Study Reveals Learning Disabilities Widely Misunderstood
A poll of American adults has found widespread misconceptions about learning disabilities, including beliefs that these disorders can be caused by poor diet, too much TV and side effects from childhood vaccines.
The national survey, conducted online in August 2012 for the National Center for Learning Disabilities (NCLD), questioned 1,980 men and women about their understanding of learning disabilities. Among them, 12 percent reported having a learning disability and 8 percent reported having a child with a learning disability.
NCLD officials say the survey demonstrates the need for more education about the causes and treatments of learning disabilities, and the rights of people with learning disabilities in the workplace.
Among the survey’s findings:
• While 91 percent of respondents know what dyslexia is, two-thirds are not familiar with learning disabilities known as dysgraphia, dyscalculia, and dyspraxia.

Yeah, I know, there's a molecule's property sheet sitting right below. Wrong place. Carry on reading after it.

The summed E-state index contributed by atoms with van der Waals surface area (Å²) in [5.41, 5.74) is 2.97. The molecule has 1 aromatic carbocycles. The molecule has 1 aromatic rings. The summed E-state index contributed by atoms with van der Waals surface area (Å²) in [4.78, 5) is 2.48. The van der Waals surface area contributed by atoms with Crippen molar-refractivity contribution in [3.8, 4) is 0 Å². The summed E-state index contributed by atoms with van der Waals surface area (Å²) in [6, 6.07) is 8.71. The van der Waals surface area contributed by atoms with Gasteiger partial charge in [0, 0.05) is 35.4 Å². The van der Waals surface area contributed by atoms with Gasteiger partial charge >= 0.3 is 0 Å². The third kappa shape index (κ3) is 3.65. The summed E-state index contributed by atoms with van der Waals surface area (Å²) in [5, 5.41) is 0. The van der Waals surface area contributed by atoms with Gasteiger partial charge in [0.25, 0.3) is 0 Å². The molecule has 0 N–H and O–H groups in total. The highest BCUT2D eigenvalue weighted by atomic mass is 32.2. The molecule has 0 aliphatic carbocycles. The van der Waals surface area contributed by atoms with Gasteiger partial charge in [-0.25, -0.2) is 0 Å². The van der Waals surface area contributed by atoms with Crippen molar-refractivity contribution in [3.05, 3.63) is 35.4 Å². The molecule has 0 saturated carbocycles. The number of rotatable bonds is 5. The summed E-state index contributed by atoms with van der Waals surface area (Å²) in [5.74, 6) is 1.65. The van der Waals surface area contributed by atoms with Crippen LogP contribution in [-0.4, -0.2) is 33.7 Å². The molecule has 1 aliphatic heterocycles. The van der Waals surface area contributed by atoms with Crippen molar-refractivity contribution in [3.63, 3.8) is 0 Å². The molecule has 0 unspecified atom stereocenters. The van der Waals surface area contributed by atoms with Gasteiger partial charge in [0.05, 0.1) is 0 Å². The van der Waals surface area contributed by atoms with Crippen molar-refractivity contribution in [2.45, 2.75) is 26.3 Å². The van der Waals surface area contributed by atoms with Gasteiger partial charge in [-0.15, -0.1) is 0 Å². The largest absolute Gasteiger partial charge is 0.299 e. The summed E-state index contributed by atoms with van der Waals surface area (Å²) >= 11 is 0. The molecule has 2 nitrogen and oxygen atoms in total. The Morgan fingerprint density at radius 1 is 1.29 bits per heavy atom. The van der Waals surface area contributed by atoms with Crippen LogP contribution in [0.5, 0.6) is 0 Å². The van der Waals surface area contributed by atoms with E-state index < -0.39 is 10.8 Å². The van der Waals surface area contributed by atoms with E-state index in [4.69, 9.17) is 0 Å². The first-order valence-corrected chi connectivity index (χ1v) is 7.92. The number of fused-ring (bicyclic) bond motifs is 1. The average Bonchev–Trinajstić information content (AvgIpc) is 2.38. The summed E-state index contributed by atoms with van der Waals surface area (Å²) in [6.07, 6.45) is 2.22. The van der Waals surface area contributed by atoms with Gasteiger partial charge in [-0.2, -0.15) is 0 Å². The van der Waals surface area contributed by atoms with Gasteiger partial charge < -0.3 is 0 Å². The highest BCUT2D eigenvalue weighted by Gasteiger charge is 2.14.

• 76 percent correctly believe that genetics can cause learning disabilities, but 43 percent wrongly believe learning disabilities are correlated with a person’s IQ.
Asked about the causes of learning disabilities, respondents incorrectly blamed the following:
• Too much time watching TV (22 percent);
• A poor diet (31 percent); • Negative effects of childhood vaccines (24 percent); and
• A lack of early childhood parent-teacher involvement (more than one third).
Meanwhile, 83 percent believe that early intervention can help a child with a learning disability, but more than half incorrectly believe medication and mental health counseling are required for treatment. And 55 percent wrongly believe that eyeglasses or contact lenses can treat certain learning disabilities.
Most people (84 percent) see learning disabilities as a growing issue in the United States. And while 90 percent know it’s illegal to terminate an employee because of a learning disability, nearly a third incorrectly believe that it’s legal for an employer to ask a prospective employee if he or she has a learning disability.
When it comes to children, nearly half of the parents of kids with learning disabilities say their child has been bullied in the last year. And more than a third of parents surveyed say their child’s school doesn’t test enough for learning disabilities.
Read a summary of the survey at www.ncld.org/types-learning-disabilities/what-is-ld/survey-executive-summary.
– Deirdre Wilson